BEIRUT/LONDON - The United Nations on Tuesday urged Turkey to open its borders to tens of thousands of Syrians who have overwhelmed nearby emergency camps after fleeing a major government offensive.

The main border crossing north of Syria’s second city Aleppo remained closed, forcing huge crowds including women and children to sleep in tents or in the open.

“There are no longer enough places for families to sleep,” said Ahmad al-Mohammad, a field worker with medical aid group Doctors Without Borders (MSF). “Most of the families left with just the clothes they were in,” he told AFP, adding that the cold and the crowded conditions were causing health problems including diarrhoea.

The United Nations says up to 31,000 people have fled Aleppo city and surrounding areas in recent days, as government forces backed by Russian warplanes press an offensive that could encircle the rebel-held part of the city.

“We are asking Turkey to open its border to all civilians from Syria who are fleeing danger and seeking international protection,” said UN refugee agency (UNHCR) spokesman William Spindler.

EU president Donald Tusk said Russian air strikes were “making an already very bad situation even worse”.

“As a direct consequence of the Russian military campaign, the murderous Assad regime is gaining ground, the moderate Syrian opposition is losing ground and thousands more refugees are fleeing towards Turkey and Europe.” Syria’s nearly five-year-old conflict has claimed 260,000 lives and displaced half the population.

On Tuesday a suicide car bomb claimed by the Islamic State group killed at least nine people at a police club in the north of Damascus, according to the Syrian Observatory for Human Rights, a Britain-based monitor.

Turkey’s Deputy Prime Minister Numan Kurtulmus said Monday that a “worst case scenario” could see up to 600,000 refugees arrive at the border.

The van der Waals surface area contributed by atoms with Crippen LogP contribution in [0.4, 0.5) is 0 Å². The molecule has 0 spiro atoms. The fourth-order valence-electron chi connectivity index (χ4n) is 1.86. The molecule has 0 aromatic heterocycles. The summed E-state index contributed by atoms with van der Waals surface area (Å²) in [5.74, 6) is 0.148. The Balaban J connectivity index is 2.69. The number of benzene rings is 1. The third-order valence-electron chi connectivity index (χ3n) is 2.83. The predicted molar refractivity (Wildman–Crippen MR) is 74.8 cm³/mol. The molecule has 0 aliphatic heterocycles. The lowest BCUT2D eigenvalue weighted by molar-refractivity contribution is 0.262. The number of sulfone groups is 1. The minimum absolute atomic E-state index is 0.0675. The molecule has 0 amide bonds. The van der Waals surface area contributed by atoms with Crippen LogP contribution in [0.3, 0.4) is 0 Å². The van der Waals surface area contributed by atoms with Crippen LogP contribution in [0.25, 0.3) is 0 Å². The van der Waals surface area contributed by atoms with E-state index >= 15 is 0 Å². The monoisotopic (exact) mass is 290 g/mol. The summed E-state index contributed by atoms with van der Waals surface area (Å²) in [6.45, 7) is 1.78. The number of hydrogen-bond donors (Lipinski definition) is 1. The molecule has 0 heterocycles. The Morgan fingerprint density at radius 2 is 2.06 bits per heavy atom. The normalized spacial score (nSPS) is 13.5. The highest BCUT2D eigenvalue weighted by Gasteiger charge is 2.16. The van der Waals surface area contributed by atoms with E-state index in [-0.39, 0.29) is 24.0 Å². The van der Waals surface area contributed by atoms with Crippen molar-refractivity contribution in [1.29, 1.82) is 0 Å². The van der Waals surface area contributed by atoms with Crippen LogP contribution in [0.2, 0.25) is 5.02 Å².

“Our objective for now is to keep this wave of migrants on the other side of Turkey’s borders as much as is possible, and to provide them with the necessary services there,” Kurtulmus said. Turkey already hosts 2.5 million Syrian refugees, but has come under pressure to allow in more, as well as to prevent them from seeking to reach Europe. NATO said Tuesday it would take any request to help with the refugee crisis “very seriously,” after Ankara and Germany said they would seek the alliance’s help combatting people smugglers.

Turkey’s Oncupinar border crossing north of Aleppo city remained closed Tuesday with only medical emergencies allowed through. A Turkish official said four wounded Syrians had been let in on Monday. The UN’s humanitarian aid agency OCHA said on Monday that eight informal camps on the Syrian side of the border were at “full capacity”. MSF said aid groups were distributing warm clothes and mattresses to those stranded on the Syrian side. “They are trapped,” Mohammad said. “They’ve left their homes and everything they have behind, and they can’t get into Turkey.” The UN warned that 300,000 people in eastern Aleppo city could be cut off from humanitarian aid if government forces encircle the area.

Government sieges have been employed to devastating effect against other former rebel bastions.

A report from Washington-based The Syria Institute and PAX, a peace organisation based in the Netherlands, said Tuesday that more than one million Syrians are living under siege. It said the crisis was “far worse” than acknowledged by the UN, which in January estimated the number at 486,700. The World Food Programme said it had begun food distributions to the displaced, despite the severing of access and supply routes in the region. “We are making every effort to get enough food in place for all those in need,” said WFP Syria country director Jakob Kern.